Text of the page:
Organic vs Local? Who Cares. Home Grown Is Sustainable

A couple of months ago there was an article on Treehugger with the name ‘Organic vs Local? Who Cares. Neither is Sustainable‘. Which is a good article about the current problems we face with switching to a more environmental friendly way of producing our food.

The main problems mentioned boil down to the following points:

  1. Current farming methods are energy and water intensive and can’t be sustained in the long run. As they are largely dependent oil used to run equipment and to provide the fertilizers for crops. Water will also become more and more of a problem due to climate change.
  2. Widely used organic farming is more labor intensive and can’t provide the same amount of food as above method (you need 2 to 3 times as much land for the same amount of food). The loss in yield comes from the fact that there’s a larger loss to pests and diseases as no conventional herbicides/fungicides/pesticides are used (rejects from supermarkets are also higher as a lot more of the organically grown produce doesn’t meet the ‘pretty standard‘).
  3. Even if organic farming methods are used they still have to compete with conventional farming methods on price. And so they have to cut costs somewhere. This can result in less than desirable effects like using trucking on manure from feedlots or exploiting workers (extreme low pay, bad insurance, etcetera).

Above points aren’t all the problems and issues mention in the Treehugger article, it does however outline the main issues mentioned in the article.

The alternative to ‘conventional’ organic farming

There’s no question in my mind that we can’t continue with conventional farming as it can’t be sustained in the long run. Due to the damage it causes to the environment and the cracks it already is showing.

I also agree with the main point in the Treehugger article that current organic farming methods won’t work in the long run. These methods are a more environmental friendly method of farming, however, they are a offshoot of conventional farming. They still use massive amounts of energy (farming equipment) and it can’t produce enough food to feed everyone without harming the environment due to habitat loss. Not with the current system we are using.

So with what does this leave us you might think, if neither is an option? In such cases, going of the beaten path could give us our solution. And with all the reading I do about the environment I’ve come across a method which actually looks really promising. It creates habitats for wildlife, makes wasteland productive again, doesn’t require a lot of maintenance and has quite high yields and diversity.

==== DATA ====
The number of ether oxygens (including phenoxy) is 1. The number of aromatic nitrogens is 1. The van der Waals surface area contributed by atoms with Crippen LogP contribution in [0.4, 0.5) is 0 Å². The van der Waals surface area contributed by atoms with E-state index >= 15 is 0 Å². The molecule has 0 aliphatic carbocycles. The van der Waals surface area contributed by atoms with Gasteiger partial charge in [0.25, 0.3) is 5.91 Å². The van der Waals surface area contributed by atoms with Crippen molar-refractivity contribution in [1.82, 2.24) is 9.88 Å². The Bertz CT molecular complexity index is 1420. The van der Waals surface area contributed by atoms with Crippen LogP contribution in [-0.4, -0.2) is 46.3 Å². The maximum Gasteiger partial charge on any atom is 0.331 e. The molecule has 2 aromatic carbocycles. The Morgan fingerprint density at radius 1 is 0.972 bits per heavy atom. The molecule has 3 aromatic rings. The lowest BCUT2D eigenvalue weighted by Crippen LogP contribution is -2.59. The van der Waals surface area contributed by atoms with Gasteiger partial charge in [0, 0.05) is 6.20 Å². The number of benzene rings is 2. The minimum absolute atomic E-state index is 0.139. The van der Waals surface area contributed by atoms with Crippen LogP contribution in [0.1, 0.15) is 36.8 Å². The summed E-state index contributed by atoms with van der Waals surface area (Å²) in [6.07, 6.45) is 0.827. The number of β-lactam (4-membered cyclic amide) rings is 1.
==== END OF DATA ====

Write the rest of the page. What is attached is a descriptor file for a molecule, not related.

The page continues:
The method I’m talking about is called ‘food forests’, which is just like it sounds, a forest set up in such a way that it produces a lot of food. And most intriguing of all, you can walk away from a food forest (ones established) for a couple of years. And when you return it is still producing a lot of food. And with a little effort you can tweak it to bring it back to maximum yield with just 2 or 3 people within a couple of days work.

The following video from the Permaculture Research Institute of Australia explains how they set up such a system, how it works and how they maintain it. As they can explain the food forest method way better then I can, I’ll let them do the talking:

Geoff Lawton – A horta caseira (Eng. captions – Legendas Pt )

If you would combine this method with ‘traditional’ organic farming for the production of crops like grains, rice and a few other bulk crops, my gues is that you can produce most of the food we need (if not all). And this with a greatly lowered foodprint on the environment and restoration of habitat for animals.

However, like I said, most of our food. We probably still can’t produce everything we need to feed ourselves comfortably. So we need another food production system that complements on the above system to produce the rest of our food, within the current available land. And in the most ideal situation, have a surplus of food so that we can restore natural habits around the world.

The complementary method: home grown

In my opinion the best solution is growing your own food to fill in the production gap of the above methods. I have to admit, I’m biased towards this methods as my family has been growing it’s own food as far as I can remember. And I just love the quality of the produce my dad grows on his plot. Which is also quite productive, we can feed ourselves (and one to four other families) with fresh vegetables for about 6 months a year.